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Utah Jazz basketball: Improved long-range shooting aiding Jazz offense

Published: Wednesday, Nov. 21 2012 12:10 p.m. MST

"It's one more dimension I added to my game. That means I can step out and shoot it a little bit more and they have to respect that," Millsap added. "I'm able to go out to the basket or drive and create for somebody else. It helps out a lot."

The increased acceptance to 3-point shooting does come with some downsides, one of which was evident when Mo Williams heaved up a rushed trey on fast breaks late in losses during last week's 2-2 East Coast road swing. Williams isn't having his best season from outside, either, shooting 32.6 percent on 4.2 attempts a game.

But Utah is in a risk-comes-with-rewards mode, so some ill-advised shots come with the territory.

Though Corbin isn't giving Jazz players the green light to go bonkers from beyond the arc, the Jazz have made a concerted effort to open up their game. Utah knows 3-pointers can swing momentum, but more importantly for this group, it can clear space inside for the team's bevy of bigs.

In that sense, the Jazz remain much more like their old selves than a team that looks like it's having a 3-point-shooting contest on a nightly basis.

The focus remains on going to Al Jefferson, Millsap, Derrick Favors and Enes Kanter. The paint still rules over the perimeter.

"The philosophy's still the same: inside-outside," Foye said. "The big guys are making it easy for me and I'm trying to help them out a little bit. But the philosophy's still the same — pound the ball in until they stop us."

Utah didn't have that luxury last year when poor outside shooting allowed opposing defenses to camp out in the paint — something that became painfully obvious in the four-game playoff sweep against the San Antonio Spurs.

"It helps us out. It opens up a lot, especially down low for the big guys," Millsap said. "I think our main problem last year in the playoffs, they (were) packing the lane on us and we couldn't really get anything at the basket. To have some outside shooters, it opens things up a little bit for us."

So while the Jazz are only 15th in the NBA in 3-point percentage, they're at least making strides to extend their offensive options.

That's the biggest reason why Corbin has placed an emphasis on stretching defenses.

"One thing that we know is going to happen — at some point they're going to try and get Al in the post. We're going to get him in the post and they're going to try to get the ball out of his hands in the post," Corbin said. "At some point in time they're going to have two guys on the ball in the post, which means if we space the floor somebody on that weak side should get a wide-open 3-point shot, a wide-open shot, and we want to make them pay for it."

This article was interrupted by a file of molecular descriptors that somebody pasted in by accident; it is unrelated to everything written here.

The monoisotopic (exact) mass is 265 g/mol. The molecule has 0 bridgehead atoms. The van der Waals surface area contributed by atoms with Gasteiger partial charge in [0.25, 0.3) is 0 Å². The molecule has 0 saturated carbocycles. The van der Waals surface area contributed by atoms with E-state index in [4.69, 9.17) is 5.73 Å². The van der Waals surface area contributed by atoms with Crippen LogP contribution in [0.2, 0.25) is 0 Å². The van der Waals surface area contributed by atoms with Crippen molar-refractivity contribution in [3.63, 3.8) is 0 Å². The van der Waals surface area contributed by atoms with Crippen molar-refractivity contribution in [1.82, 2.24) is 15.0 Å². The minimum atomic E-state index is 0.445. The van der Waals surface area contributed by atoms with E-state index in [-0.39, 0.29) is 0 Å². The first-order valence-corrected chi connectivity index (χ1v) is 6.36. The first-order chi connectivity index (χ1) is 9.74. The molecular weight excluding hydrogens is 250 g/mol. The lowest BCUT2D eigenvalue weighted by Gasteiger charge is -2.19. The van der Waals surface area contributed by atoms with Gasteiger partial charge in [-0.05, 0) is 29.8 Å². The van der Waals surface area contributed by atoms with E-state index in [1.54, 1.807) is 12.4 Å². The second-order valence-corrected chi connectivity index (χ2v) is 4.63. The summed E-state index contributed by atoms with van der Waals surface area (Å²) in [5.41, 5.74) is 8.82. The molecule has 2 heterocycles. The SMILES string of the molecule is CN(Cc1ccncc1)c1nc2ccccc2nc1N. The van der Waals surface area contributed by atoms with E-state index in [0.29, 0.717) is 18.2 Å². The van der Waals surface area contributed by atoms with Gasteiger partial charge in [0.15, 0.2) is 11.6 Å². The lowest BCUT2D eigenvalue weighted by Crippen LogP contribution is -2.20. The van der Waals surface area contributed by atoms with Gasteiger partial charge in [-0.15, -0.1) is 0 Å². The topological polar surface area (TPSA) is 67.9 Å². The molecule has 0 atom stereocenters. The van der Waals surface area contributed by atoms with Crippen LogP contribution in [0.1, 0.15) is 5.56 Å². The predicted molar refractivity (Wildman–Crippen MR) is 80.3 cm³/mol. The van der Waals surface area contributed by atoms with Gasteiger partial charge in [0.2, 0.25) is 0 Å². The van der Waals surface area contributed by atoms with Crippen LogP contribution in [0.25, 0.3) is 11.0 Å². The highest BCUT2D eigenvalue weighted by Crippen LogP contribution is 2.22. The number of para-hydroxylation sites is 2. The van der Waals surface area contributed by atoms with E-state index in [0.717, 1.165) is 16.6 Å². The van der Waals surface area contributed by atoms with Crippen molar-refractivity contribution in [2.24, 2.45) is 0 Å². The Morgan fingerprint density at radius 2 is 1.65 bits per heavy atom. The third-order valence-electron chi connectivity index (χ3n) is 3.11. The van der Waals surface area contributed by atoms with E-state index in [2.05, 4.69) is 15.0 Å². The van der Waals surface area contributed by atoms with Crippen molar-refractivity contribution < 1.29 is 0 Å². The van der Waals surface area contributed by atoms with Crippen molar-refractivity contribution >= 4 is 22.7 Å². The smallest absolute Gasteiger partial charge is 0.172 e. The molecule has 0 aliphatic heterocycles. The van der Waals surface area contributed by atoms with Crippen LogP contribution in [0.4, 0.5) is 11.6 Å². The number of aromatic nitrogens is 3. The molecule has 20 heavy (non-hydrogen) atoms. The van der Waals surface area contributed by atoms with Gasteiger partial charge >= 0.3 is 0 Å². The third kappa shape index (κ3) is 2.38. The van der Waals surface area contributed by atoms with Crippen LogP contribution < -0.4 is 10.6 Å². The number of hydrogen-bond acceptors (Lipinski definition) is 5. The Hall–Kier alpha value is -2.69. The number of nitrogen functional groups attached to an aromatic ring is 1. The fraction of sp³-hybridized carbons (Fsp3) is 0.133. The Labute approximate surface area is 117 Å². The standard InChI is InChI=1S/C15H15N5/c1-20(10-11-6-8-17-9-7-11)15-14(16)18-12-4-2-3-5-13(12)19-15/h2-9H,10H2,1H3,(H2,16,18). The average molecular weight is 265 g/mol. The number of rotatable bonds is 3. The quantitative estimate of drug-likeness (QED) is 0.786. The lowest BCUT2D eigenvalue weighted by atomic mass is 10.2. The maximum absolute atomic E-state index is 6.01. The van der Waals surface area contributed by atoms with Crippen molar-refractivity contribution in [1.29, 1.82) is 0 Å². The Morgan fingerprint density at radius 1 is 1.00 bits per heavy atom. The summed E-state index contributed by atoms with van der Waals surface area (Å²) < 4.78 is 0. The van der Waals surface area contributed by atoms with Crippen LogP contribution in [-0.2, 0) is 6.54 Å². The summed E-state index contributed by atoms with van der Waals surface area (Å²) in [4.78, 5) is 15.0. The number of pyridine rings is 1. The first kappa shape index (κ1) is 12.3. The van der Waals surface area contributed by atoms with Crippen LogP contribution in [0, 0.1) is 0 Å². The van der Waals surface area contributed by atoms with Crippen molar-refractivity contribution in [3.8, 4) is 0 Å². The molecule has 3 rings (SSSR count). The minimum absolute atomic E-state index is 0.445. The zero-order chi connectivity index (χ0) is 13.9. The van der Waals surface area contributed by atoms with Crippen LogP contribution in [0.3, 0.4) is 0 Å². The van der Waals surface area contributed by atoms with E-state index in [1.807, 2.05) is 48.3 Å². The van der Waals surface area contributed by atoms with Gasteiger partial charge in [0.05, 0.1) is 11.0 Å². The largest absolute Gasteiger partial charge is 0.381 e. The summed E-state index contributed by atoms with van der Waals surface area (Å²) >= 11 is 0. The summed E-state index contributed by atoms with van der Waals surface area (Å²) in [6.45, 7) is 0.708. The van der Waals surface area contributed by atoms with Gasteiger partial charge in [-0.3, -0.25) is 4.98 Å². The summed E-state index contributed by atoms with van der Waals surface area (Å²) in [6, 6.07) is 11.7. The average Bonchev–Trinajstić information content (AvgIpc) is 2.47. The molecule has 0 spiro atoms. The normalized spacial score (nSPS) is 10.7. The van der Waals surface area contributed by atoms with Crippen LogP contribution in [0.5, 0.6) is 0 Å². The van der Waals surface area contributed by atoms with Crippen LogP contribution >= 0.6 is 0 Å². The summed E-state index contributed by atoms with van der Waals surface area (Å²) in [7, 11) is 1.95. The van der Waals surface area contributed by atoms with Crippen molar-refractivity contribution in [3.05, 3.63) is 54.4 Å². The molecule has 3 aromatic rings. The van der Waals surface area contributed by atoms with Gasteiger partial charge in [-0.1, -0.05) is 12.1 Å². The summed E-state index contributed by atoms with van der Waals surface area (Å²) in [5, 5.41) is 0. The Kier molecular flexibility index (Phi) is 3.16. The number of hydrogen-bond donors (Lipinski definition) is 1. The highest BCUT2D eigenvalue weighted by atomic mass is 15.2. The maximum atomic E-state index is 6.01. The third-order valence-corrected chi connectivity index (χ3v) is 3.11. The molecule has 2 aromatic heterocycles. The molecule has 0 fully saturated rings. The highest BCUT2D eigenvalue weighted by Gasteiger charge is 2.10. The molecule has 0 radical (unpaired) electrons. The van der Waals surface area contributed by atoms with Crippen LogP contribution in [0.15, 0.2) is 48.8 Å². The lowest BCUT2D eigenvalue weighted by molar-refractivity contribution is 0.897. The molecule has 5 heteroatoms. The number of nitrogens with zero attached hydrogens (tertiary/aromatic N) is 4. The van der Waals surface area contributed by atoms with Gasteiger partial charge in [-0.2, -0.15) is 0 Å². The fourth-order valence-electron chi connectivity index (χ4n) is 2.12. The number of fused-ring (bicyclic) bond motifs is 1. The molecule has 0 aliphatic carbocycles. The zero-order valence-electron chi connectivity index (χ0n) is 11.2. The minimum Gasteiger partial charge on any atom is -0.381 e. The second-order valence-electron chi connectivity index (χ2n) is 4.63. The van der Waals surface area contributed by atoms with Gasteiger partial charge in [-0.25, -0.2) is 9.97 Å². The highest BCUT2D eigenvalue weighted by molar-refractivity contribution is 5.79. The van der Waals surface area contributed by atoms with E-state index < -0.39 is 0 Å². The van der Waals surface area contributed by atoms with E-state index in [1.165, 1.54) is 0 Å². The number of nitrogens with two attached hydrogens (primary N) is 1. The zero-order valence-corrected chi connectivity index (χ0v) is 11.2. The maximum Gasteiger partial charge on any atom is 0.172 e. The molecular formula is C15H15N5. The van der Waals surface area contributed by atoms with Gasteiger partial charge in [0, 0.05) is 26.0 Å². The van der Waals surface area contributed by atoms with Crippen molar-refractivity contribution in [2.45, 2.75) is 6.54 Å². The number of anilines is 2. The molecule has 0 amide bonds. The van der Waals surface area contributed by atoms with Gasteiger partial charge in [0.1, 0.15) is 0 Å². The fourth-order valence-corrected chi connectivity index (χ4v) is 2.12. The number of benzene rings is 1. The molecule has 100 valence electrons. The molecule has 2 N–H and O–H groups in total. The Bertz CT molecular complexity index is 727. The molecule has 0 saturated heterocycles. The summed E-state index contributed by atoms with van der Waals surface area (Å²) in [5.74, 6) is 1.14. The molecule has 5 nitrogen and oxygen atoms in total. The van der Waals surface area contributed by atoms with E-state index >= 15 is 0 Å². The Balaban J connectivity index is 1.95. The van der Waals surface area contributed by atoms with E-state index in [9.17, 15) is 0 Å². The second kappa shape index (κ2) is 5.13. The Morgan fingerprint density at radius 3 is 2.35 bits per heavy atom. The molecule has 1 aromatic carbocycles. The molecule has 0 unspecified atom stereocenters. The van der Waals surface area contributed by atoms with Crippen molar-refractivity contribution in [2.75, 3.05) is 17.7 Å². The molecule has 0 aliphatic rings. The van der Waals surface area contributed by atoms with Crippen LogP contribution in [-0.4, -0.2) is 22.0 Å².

While it helps to have more shooters on the team, it also requires the Jazz bigs to recognize their predicament and pass the ball back out. In turn, defenses will have to counter by doubling less and paying more attention to the Jazz shooters.

"If," Corbin said, "we space the floor, move the ball, take advantage of those open shots as a result it will give him more opportunities on the post one-on-one."

Though the Jazz aren't a traditional 3-point shooting team — as witnessed by Utah hucking up more long balls than they have in the past decade — Foye was excited to join the team this past offseason knowing that he might get more chances from outside.

"You're playing with guys that can score — Al, Paul, Big Turkey and D-Favs, that's why I came here," Foye said. "You know you're going to get open shots if they're going to double. That's the best — swing-swing (passes) and you're just standing there and your eyes just light up when you see no one's there and you get a chance to line them up."

"Those are good shots for us," Jazz swingman Gordon Hayward added. "We've got to be able to step up and knock those down if we want to free the big guys inside. That's something we need to be able to do is step up and hit 3-pointers."

To that point, Big Al even joined the perimeter party with that oh-so-timely overtime-forcing 3-pointer in the eventual three-OT win in Toronto.

"We're going to hold back on him a little bit. We like him in the post," Corbin said, laughing when asked if Jefferson was going to get more 3-point opportunities. "He did make a big one for us, though."

Jefferson loves to occasionally take treys, but he enjoys having teammates who can make them even more.

"Most definitely," he said. "It do make my life easier."

EMAIL: jody@desnews.com

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